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We have a query like this:

SELECT 
 PROJECT.PROJECTID, REQUEST.REQUESTID,
 SAMPLE.SAMPLEID,SAMPLE.OTHERSAMPLEID, 
 ILLUMINASEQPROTOCOL2.SAMPLEID 
FROM 
 ILLUMINASEQPROTOCOL2,
 PROJECT,
 SAMPLE,
 REQUEST, 
 ANCESTORS A1, 
 ANCESTORS A2, 
 ANCESTORS A3 
WHERE (
 ILLUMINASEQPROTOCOL2.RECORDID = A1.RECORDID AND 
 A1.ANCESTORID = SAMPLE.RECORDID AND 
 SAMPLE.RECORDID = A2.RECORDID AND 
 A2.ANCESTORID = REQUEST.RECORDID AND 
 REQUEST.RECORDID = A3.RECORDID AND 
 A3.ANCESTORID = PROJECT.RECORDID) 
AND  (
 (((ILLUMINASEQPROTOCOL2.RecordId > 0) AND  
  ((SAMPLE.EXEMPLARSAMPLETYPE LIKE 'DNA') AND  
  (REQUEST.RecordId > 0))) 
 AND  (PROJECT.RecordId > 0))
) 
ORDER BY SAMPLE.RECORDID LIMIT 0,501;

The RecordId column on all the tables is indexed as is AncestorId. No other columns are indexed. Here is what makes no sense. When i have the query as above, it takes 130 seconds to run on our machines here. The ORDER BY is what takes all the time since if I remove it the query runs instantly. But what is weirder is if I change to the ORDER BY to use a non-indexed column like SAMPLE.SAMPLEID, it also comes back instantly.

So when I run this wanting to ORDER BY an indexed field it is MUCH slower than ordering by a non-indexed field. Any help greatly appreciated.

  • 1
    You may want to show the table and index definitions, along with the query execution plan. – mustaccio Mar 12 '16 at 15:54
  • Please change to the JOIN...ON syntax. – Rick James Mar 13 '16 at 4:54
0

What sometimes works in this situation is

SELECT * FROM
(
SELECT 
 PROJECT.PROJECTID, REQUEST.REQUESTID,
 SAMPLE.SAMPLEID,SAMPLE.OTHERSAMPLEID, 
 ILLUMINASEQPROTOCOL2.SAMPLEID 
FROM 
 ILLUMINASEQPROTOCOL2,
 PROJECT,
 SAMPLE,
 REQUEST, 
 ANCESTORS A1, 
 ANCESTORS A2, 
 ANCESTORS A3 
WHERE (
 ILLUMINASEQPROTOCOL2.RECORDID = A1.RECORDID AND 
 A1.ANCESTORID = SAMPLE.RECORDID AND 
 SAMPLE.RECORDID = A2.RECORDID AND 
 A2.ANCESTORID = REQUEST.RECORDID AND 
 REQUEST.RECORDID = A3.RECORDID AND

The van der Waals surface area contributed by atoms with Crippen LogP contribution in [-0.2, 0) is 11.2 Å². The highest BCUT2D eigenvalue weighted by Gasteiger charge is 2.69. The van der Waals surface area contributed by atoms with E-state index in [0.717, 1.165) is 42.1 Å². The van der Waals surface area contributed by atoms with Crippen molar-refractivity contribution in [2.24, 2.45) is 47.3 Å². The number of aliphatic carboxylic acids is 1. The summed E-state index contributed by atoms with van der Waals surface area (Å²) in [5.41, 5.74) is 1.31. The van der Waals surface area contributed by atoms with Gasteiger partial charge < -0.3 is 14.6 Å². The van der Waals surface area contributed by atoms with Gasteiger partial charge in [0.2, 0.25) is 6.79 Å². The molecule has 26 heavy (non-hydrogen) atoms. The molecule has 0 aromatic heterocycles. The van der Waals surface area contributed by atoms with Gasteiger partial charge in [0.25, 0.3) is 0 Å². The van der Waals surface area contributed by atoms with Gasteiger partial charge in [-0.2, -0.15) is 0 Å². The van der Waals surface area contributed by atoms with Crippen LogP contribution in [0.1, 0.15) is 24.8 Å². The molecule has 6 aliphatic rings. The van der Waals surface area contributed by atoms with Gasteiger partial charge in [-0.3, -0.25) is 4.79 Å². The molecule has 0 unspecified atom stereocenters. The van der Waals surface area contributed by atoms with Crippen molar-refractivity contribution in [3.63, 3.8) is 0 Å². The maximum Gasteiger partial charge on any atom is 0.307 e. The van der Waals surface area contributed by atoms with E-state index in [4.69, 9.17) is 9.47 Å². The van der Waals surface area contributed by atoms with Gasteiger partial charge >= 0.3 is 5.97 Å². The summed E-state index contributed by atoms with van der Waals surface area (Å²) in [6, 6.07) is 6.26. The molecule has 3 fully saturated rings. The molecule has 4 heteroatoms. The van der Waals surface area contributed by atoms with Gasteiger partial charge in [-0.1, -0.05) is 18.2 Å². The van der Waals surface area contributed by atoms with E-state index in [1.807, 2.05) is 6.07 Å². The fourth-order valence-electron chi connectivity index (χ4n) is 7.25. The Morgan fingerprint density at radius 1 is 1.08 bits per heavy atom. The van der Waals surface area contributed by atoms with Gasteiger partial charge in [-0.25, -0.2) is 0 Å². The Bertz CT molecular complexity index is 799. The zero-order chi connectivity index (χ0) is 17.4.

A3.ANCESTORID = PROJECT.RECORDID) 
AND  (
 (((ILLUMINASEQPROTOCOL2.RecordId > 0) AND  
  ((SAMPLE.EXEMPLARSAMPLETYPE LIKE 'DNA') AND  
  (REQUEST.RecordId > 0))) 
 AND  (PROJECT.RecordId > 0))
) AS mytable 
) ORDER BY SAMPLE.RECORDID LIMIT 0,501;

i.e. transform your original query into a subquery within the outer SELECT. Then, put your ORDER BY and LIMIT as subclauses of your outer SELECT.

This should eliminate the bottleneck with the ORDER BY and LIMIT. The reason your query slows down with the ORDER BY is that the query has to retrieve all records and then SORT them - without the ORDER BY, the system can just spit out the first 500 records.

It is puzzling that you do have indexes on the relevant fields. If what I have suggested doesn't work, you could post the table structures and the query execution plan.

  • thanks Verance. That SQL generates and error though that I have been unable to fix: "Every derived table must have its own alias" – Kevin Mar 13 '16 at 14:36
  • Edited answer - that should do it! – Vérace Mar 13 '16 at 15:05
  • Get error on parenthesis... – Kevin Mar 14 '16 at 15:57
  • Did you get to the bottom of this or do you still need help? It seems to me that you can eliminate (REQUEST.RecordId > 0))) AND (PROJECT.RecordId > 0) since ILLUMINASEQPROTOCOL2.RecordId > 0 and the eqality condition means that the other 2 "> 0" are superfluous? – Vérace Mar 20 '16 at 11:55

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